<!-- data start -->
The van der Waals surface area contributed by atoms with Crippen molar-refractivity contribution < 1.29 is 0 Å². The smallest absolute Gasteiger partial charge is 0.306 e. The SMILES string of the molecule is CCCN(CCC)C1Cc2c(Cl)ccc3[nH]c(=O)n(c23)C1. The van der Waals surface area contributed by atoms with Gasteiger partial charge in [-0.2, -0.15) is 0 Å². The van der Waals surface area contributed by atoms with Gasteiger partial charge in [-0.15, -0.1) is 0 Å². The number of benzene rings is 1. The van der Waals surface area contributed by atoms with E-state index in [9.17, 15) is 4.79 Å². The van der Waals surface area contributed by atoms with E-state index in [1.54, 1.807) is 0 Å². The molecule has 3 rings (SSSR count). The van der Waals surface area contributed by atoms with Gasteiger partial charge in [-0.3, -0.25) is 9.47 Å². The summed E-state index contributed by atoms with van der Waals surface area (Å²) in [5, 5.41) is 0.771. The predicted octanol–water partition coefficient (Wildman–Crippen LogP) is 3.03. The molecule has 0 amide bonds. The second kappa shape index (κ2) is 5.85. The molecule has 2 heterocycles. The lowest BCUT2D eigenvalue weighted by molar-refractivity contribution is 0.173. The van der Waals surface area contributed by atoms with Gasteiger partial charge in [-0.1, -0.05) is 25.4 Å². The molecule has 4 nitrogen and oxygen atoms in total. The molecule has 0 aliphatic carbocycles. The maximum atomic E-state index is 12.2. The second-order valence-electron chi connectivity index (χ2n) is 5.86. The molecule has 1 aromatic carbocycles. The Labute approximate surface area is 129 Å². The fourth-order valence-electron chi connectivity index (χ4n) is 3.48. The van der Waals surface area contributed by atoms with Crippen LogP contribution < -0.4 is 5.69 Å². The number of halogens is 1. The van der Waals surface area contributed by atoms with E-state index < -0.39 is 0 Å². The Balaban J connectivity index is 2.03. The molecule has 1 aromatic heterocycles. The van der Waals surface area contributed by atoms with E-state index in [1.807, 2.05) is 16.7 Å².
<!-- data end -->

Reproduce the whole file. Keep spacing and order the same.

The van der Waals surface area contributed by atoms with Crippen molar-refractivity contribution < 1.29 is 0 Å². The smallest absolute Gasteiger partial charge is 0.306 e. The SMILES string of the molecule is CCCN(CCC)C1Cc2c(Cl)ccc3[nH]c(=O)n(c23)C1. The van der Waals surface area contributed by atoms with Gasteiger partial charge in [-0.2, -0.15) is 0 Å². The van der Waals surface area contributed by atoms with Gasteiger partial charge in [-0.15, -0.1) is 0 Å². The number of benzene rings is 1. The van der Waals surface area contributed by atoms with E-state index in [9.17, 15) is 4.79 Å². The van der Waals surface area contributed by atoms with E-state index in [1.54, 1.807) is 0 Å². The molecule has 3 rings (SSSR count). The van der Waals surface area contributed by atoms with Gasteiger partial charge in [-0.3, -0.25) is 9.47 Å². The summed E-state index contributed by atoms with van der Waals surface area (Å²) in [5, 5.41) is 0.771. The predicted octanol–water partition coefficient (Wildman–Crippen LogP) is 3.03. The molecule has 0 amide bonds. The second kappa shape index (κ2) is 5.85. The molecule has 2 heterocycles. The lowest BCUT2D eigenvalue weighted by molar-refractivity contribution is 0.173. The van der Waals surface area contributed by atoms with Gasteiger partial charge in [-0.1, -0.05) is 25.4 Å². The molecule has 4 nitrogen and oxygen atoms in total. The molecule has 0 aliphatic carbocycles. The maximum atomic E-state index is 12.2. The second-order valence-electron chi connectivity index (χ2n) is 5.86. The molecule has 1 aromatic carbocycles. The Labute approximate surface area is 129 Å². The fourth-order valence-electron chi connectivity index (χ4n) is 3.48. The van der Waals surface area contributed by atoms with Crippen LogP contribution < -0.4 is 5.69 Å². The number of halogens is 1. The van der Waals surface area contributed by atoms with E-state index < -0.39 is 0 Å². The Balaban J connectivity index is 2.03. The molecule has 1 aromatic heterocycles. The van der Waals surface area contributed by atoms with E-state index in [1.807, 2.05) is 16.7 Å².